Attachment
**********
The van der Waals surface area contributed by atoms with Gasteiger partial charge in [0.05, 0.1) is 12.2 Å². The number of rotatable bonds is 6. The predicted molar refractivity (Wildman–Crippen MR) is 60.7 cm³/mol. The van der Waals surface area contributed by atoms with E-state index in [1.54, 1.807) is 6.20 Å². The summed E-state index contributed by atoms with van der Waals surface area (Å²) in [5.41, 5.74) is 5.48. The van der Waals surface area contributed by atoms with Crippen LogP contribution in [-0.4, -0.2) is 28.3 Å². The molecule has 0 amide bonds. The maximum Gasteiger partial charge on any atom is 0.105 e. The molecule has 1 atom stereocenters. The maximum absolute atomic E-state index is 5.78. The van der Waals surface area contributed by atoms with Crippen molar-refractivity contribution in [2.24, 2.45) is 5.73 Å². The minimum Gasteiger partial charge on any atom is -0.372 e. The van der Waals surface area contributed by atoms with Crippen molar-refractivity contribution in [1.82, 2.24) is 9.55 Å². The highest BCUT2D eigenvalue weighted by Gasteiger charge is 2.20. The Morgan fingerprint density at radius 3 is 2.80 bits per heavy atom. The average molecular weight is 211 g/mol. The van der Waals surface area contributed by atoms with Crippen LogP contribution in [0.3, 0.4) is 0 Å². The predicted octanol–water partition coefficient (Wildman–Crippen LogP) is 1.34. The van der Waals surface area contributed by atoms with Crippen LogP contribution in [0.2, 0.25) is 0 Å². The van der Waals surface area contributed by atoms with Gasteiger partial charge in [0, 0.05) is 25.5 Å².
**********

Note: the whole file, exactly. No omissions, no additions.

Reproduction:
The van der Waals surface area contributed by atoms with Gasteiger partial charge in [0.05, 0.1) is 12.2 Å². The number of rotatable bonds is 6. The predicted molar refractivity (Wildman–Crippen MR) is 60.7 cm³/mol. The van der Waals surface area contributed by atoms with E-state index in [1.54, 1.807) is 6.20 Å². The summed E-state index contributed by atoms with van der Waals surface area (Å²) in [5.41, 5.74) is 5.48. The van der Waals surface area contributed by atoms with Crippen LogP contribution in [-0.4, -0.2) is 28.3 Å². The molecule has 0 amide bonds. The maximum Gasteiger partial charge on any atom is 0.105 e. The molecule has 1 atom stereocenters. The maximum absolute atomic E-state index is 5.78. The van der Waals surface area contributed by atoms with Crippen molar-refractivity contribution in [2.24, 2.45) is 5.73 Å². The minimum Gasteiger partial charge on any atom is -0.372 e. The van der Waals surface area contributed by atoms with Crippen molar-refractivity contribution in [1.82, 2.24) is 9.55 Å². The highest BCUT2D eigenvalue weighted by Gasteiger charge is 2.20. The Morgan fingerprint density at radius 3 is 2.80 bits per heavy atom. The average molecular weight is 211 g/mol. The van der Waals surface area contributed by atoms with Crippen LogP contribution in [0.3, 0.4) is 0 Å². The predicted octanol–water partition coefficient (Wildman–Crippen LogP) is 1.34. The van der Waals surface area contributed by atoms with Crippen LogP contribution in [0.2, 0.25) is 0 Å². The van der Waals surface area contributed by atoms with Gasteiger partial charge in [0, 0.05) is 25.5 Å².